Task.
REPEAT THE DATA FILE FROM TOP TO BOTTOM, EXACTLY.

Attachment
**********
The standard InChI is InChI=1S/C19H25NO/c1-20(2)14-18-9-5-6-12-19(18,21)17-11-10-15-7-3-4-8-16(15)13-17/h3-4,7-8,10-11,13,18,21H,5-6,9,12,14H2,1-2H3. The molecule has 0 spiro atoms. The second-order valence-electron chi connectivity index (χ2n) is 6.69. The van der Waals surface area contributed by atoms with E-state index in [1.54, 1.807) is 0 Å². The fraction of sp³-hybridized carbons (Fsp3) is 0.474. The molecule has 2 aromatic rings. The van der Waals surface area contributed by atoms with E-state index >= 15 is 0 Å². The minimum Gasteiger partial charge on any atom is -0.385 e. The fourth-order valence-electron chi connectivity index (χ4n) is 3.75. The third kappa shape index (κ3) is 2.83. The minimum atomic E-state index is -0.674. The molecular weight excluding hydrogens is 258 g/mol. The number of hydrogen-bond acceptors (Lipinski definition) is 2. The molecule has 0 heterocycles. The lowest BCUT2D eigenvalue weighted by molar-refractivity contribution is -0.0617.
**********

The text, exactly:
The standard InChI is InChI=1S/C19H25NO/c1-20(2)14-18-9-5-6-12-19(18,21)17-11-10-15-7-3-4-8-16(15)13-17/h3-4,7-8,10-11,13,18,21H,5-6,9,12,14H2,1-2H3. The molecule has 0 spiro atoms. The second-order valence-electron chi connectivity index (χ2n) is 6.69. The van der Waals surface area contributed by atoms with E-state index in [1.54, 1.807) is 0 Å². The fraction of sp³-hybridized carbons (Fsp3) is 0.474. The molecule has 2 aromatic rings. The van der Waals surface area contributed by atoms with E-state index >= 15 is 0 Å². The minimum Gasteiger partial charge on any atom is -0.385 e. The fourth-order valence-electron chi connectivity index (χ4n) is 3.75. The third kappa shape index (κ3) is 2.83. The minimum atomic E-state index is -0.674. The molecular weight excluding hydrogens is 258 g/mol. The number of hydrogen-bond acceptors (Lipinski definition) is 2. The molecule has 0 heterocycles. The lowest BCUT2D eigenvalue weighted by molar-refractivity contribution is -0.0617.